#30 – Gilberto Gil & Caetano Veloso – Três Caravelas (1968)

from Tropicália, ou Panis et Circenses (Philips, 1968)

Original lyrics:

Un navegante atrevido
Salió de Palos un día
Iba con tres carabelas
La Pinta, la Niña y la Santa María

Hacia la tierra cubana
Con toda sua valentía
Fue con las tres carabelas
La Pinta, la Niña y la Santa María

Muita coisa sucedeu
Daquele tempo pra cá
O Brasil aconteceu
É o maior
Que que há?!

Um navegante atrevido
Saiu de Palos um dia
Vinha com três caravelas
A Pinta, a Nina e a Santa Maria

Em terras americanas
Saltou feliz certo dia
Vinha com três caravelas
A Pinta, a Nina e a Santa Maria

Mira, tu, que cosas pasan
Que algunos años después
En esta tierra cubana
Yo encontré a mí querer

Viva el señor don Cristóbal
Que viva la patria mía
Vivan las tres carabelas
La Pinta, la Niña y la Santa María

Viva Cristóvão Colombo
Que para nossa alegria
Veio com três caravelas
A Pinta, a Nina e a Santa Maria
(La Pinta, la Niña y la Santa María)

Translated lyrics:

A bold sailor went out one day
He sailed three caravels
Each one called Pinta, Niña and Santa Maria

Towards the cuban sea
With all braveness he sailed
The three caravels
La Pinta, la Ninã y la Santa Maria

Many things happened since that time
Brasil has happened
It’s the biggest there is?!

A bold sailor went out of Palos one day
He sailed three caravels
Each one called Pinta, Niña and Santa Maria

On american lands
He landed happily one day
He came with three caravels
La Pinta, la Ninã y la Santa Maria

Look, thou, what is happening
Some years later on this cuban soil
I found who wanted me

Long live el señor dom Cristóvão
Long live my country
Long live the three caravels
La Pinta, la Ninã y la Santa Maria

Long live Cristóvão Colombo
That for our joy came
With the three caravels
Pinta, Niña and Santa Maria

This song is a cover of a cover.

Actually, it is a song written in 1956 by Catalunian composer and arranger Augusto Algueró. Below, you can find a Spanish version of the song in what’s probably the rhythm it was intended to be performed.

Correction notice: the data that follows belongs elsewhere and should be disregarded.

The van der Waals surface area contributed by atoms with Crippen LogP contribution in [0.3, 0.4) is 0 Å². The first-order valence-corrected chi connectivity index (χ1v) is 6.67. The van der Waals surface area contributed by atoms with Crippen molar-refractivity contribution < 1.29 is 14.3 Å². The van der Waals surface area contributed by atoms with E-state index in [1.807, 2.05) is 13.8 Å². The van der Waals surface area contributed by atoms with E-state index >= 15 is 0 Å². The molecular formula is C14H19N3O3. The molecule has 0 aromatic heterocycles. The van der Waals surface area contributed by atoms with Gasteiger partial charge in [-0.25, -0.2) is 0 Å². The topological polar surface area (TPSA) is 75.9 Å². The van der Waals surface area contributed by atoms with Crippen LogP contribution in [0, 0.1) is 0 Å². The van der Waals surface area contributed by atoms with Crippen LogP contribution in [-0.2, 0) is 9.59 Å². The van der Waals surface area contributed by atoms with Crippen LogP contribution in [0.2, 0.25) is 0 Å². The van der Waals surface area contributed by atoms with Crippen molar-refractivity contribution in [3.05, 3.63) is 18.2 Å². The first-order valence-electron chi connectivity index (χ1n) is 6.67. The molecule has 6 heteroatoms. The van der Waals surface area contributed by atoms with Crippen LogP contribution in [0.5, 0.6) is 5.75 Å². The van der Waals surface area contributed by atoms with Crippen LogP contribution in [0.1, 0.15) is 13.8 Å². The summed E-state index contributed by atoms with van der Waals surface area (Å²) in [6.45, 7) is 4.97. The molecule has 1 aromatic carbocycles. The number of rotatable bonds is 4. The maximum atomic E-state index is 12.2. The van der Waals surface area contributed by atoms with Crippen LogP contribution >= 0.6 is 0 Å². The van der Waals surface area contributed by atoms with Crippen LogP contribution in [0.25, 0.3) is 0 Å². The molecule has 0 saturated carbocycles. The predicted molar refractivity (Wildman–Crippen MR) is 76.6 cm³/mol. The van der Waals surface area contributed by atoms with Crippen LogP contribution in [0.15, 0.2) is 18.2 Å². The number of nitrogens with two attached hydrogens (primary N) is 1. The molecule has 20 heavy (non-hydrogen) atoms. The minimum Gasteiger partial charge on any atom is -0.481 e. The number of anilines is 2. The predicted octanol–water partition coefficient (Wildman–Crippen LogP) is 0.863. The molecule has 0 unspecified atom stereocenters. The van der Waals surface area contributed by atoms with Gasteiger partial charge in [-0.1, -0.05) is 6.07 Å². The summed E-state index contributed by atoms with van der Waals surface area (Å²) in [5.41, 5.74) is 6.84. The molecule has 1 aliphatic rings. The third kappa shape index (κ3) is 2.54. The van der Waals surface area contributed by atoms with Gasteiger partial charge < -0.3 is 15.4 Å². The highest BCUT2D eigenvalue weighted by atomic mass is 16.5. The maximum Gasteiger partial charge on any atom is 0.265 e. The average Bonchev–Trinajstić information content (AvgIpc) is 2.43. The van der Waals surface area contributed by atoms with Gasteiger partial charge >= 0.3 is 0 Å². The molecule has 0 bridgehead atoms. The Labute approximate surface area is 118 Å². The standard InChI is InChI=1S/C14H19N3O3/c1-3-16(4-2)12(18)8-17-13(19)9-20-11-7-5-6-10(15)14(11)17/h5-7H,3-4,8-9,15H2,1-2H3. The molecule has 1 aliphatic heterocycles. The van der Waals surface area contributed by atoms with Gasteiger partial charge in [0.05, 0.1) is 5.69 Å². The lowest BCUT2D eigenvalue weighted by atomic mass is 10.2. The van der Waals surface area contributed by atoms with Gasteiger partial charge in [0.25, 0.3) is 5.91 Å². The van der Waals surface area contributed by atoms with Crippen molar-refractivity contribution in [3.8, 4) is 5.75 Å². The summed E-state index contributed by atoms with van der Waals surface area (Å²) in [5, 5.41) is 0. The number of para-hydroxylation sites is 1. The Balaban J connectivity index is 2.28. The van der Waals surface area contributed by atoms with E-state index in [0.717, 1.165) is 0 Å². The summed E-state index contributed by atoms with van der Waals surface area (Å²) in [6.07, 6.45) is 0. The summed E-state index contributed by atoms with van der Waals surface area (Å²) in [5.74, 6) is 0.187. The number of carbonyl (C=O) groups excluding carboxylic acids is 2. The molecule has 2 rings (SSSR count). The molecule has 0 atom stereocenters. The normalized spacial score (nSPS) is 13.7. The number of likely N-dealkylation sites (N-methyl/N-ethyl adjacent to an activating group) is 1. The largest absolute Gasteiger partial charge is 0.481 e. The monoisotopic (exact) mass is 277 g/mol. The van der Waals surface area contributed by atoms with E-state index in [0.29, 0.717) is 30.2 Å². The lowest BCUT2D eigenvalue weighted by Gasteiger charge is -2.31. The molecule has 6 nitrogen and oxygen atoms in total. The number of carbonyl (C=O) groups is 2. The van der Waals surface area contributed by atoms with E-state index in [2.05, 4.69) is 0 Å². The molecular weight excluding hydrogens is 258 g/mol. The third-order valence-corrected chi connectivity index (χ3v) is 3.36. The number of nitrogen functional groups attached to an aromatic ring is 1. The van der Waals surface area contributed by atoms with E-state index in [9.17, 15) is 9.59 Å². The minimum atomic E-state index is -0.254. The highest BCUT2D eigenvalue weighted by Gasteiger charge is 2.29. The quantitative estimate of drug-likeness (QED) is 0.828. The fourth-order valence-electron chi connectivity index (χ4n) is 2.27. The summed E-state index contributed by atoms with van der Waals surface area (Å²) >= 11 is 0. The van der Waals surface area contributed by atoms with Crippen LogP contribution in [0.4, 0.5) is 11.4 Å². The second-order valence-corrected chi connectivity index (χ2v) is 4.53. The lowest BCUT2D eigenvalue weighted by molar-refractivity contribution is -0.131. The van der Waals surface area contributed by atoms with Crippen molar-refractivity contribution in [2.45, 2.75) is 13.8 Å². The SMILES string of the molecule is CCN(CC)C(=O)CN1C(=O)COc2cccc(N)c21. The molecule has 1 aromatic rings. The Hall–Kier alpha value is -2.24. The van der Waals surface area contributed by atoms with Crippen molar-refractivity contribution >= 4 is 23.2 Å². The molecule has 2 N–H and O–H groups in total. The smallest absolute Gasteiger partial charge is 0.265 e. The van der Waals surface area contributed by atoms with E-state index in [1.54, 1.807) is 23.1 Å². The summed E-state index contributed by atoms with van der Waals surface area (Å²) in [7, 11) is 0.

The song soon received a Portuguese version by the great marchinhas composer João de Barros (a guy which next week we’ll get the chance to know more about). I’ve found this rendition of it performed by the radio-era star Emilinha Barbosa:

In Caetano and Gil’s voices, however, the song gets a very explicit ironic content, as they sing that Brazil is the biggest thing there is. When they sing, this mimics the military rhetorics about Brazil.

As the song makes it explicit, it is about Columbus, called in Brazil Cristóvão Colombo. The subject of discovery, however, is crucial to Brazilian identity, especially when it comes to think of its relation to Brazilian indigenous peoples. It is still a common topic to think of the Portuguese arrival as a discovery and not as a conquest, as the Spanish-speaking countries later developed the notion. It is still believed that Brazil was discovered by accident!

Anyway, in the nineteenth century the Brazilian Empire exploited the subject for political reason. It sponsored nationalistic art, especially conceding scholarships to Brazilian painters and intellectuals. One of the works of art that come of it is the very famous painting by Victor Meirelles (1832-1903) called A Primeira Missa no Brasil (The first mass in Brazil). The painting is still reproduced in school textbooks in Brazil. It is a noteworthy painting not only because of its political connotations, creating a visual representation to Brazil’s founding moment, but also because of its dimensions (268 cm x 356 cm) and its technical expertise.

Meirelles-primeiramissa2

The painting was revisited many times in Brazilian art, one of the most famous was by Brazilian high-modernist hero Cândido Portinari (1903-1962) in the 40s.

portinari

In the late eighties and early nineties, the painter Glauco Rodrigues made a series of reinterpretations of the painting in a Tropicalist tone. Just to remind that Tropicália wasn’t only about music:

glauco 01

glauco 02

Anúncios

2 comentários sobre “#30 – Gilberto Gil & Caetano Veloso – Três Caravelas (1968)

  1. I was just now literally sitting on a 199 bus out of Greenwich, London, UK, trying to explain as best I could to the older woman sitiing next to me the wonderful song ‘las tres carabelas’ which I have only recently actually learned to spell correctly. ‘Good luck’ she cried as I leapt off at Lewisham. This is the kind of song that can get you talking to strangers! Even in England! Thank you for your explanation of the irony of the Brazilian added lyrics; I was (being a sometimes blinkered Anglophone) not even sure if the song was in Portugese or Spanish…Best wishes, Ben. (bgsmithies@yahoo.co.uk)

    • Aw thanks, Ben! Your comment came just in time because I was thinking I should get back with this blog.

      And it just proves the power of these songs, that they can connect so many different people so much time after they were first crafted.

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